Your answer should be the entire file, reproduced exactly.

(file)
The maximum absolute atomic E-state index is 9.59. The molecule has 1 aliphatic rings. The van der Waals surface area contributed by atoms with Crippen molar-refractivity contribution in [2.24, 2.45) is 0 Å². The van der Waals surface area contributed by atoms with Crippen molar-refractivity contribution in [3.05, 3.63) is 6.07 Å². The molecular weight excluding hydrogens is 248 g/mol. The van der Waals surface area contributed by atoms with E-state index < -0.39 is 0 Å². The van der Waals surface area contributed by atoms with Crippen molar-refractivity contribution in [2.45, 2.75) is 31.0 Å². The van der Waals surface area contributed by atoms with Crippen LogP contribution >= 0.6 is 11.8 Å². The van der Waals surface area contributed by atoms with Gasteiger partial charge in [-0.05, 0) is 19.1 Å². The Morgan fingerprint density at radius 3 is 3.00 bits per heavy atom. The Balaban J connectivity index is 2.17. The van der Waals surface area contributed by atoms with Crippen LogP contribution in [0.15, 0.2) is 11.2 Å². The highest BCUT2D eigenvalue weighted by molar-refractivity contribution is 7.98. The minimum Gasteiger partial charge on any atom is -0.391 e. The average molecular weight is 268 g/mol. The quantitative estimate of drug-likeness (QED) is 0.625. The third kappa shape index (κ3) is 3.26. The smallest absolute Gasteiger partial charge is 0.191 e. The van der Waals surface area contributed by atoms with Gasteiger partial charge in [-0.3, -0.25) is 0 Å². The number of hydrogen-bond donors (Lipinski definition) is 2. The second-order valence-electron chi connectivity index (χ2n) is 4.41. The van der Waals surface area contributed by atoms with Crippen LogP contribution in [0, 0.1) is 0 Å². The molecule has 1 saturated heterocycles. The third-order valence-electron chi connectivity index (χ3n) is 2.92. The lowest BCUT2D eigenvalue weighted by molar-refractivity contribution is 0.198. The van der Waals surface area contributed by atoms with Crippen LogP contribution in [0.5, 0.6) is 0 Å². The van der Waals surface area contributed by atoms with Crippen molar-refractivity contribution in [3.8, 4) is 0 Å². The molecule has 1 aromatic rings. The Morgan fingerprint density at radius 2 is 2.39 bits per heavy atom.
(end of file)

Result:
The maximum absolute atomic E-state index is 9.59. The molecule has 1 aliphatic rings. The van der Waals surface area contributed by atoms with Crippen molar-refractivity contribution in [2.24, 2.45) is 0 Å². The van der Waals surface area contributed by atoms with Crippen molar-refractivity contribution in [3.05, 3.63) is 6.07 Å². The molecular weight excluding hydrogens is 248 g/mol. The van der Waals surface area contributed by atoms with E-state index < -0.39 is 0 Å². The van der Waals surface area contributed by atoms with Crippen molar-refractivity contribution in [2.45, 2.75) is 31.0 Å². The van der Waals surface area contributed by atoms with Crippen LogP contribution >= 0.6 is 11.8 Å². The van der Waals surface area contributed by atoms with Gasteiger partial charge in [-0.05, 0) is 19.1 Å². The Morgan fingerprint density at radius 3 is 3.00 bits per heavy atom. The Balaban J connectivity index is 2.17. The van der Waals surface area contributed by atoms with Crippen LogP contribution in [0.15, 0.2) is 11.2 Å². The highest BCUT2D eigenvalue weighted by molar-refractivity contribution is 7.98. The minimum Gasteiger partial charge on any atom is -0.391 e. The average molecular weight is 268 g/mol. The quantitative estimate of drug-likeness (QED) is 0.625. The third kappa shape index (κ3) is 3.26. The smallest absolute Gasteiger partial charge is 0.191 e. The van der Waals surface area contributed by atoms with Gasteiger partial charge in [-0.3, -0.25) is 0 Å². The number of hydrogen-bond donors (Lipinski definition) is 2. The second-order valence-electron chi connectivity index (χ2n) is 4.41. The van der Waals surface area contributed by atoms with Crippen LogP contribution in [0, 0.1) is 0 Å². The molecule has 1 saturated heterocycles. The third-order valence-electron chi connectivity index (χ3n) is 2.92. The lowest BCUT2D eigenvalue weighted by molar-refractivity contribution is 0.198. The van der Waals surface area contributed by atoms with Crippen LogP contribution in [0.5, 0.6) is 0 Å². The van der Waals surface area contributed by atoms with Crippen molar-refractivity contribution in [3.8, 4) is 0 Å². The molecule has 1 aromatic rings. The Morgan fingerprint density at radius 2 is 2.39 bits per heavy atom.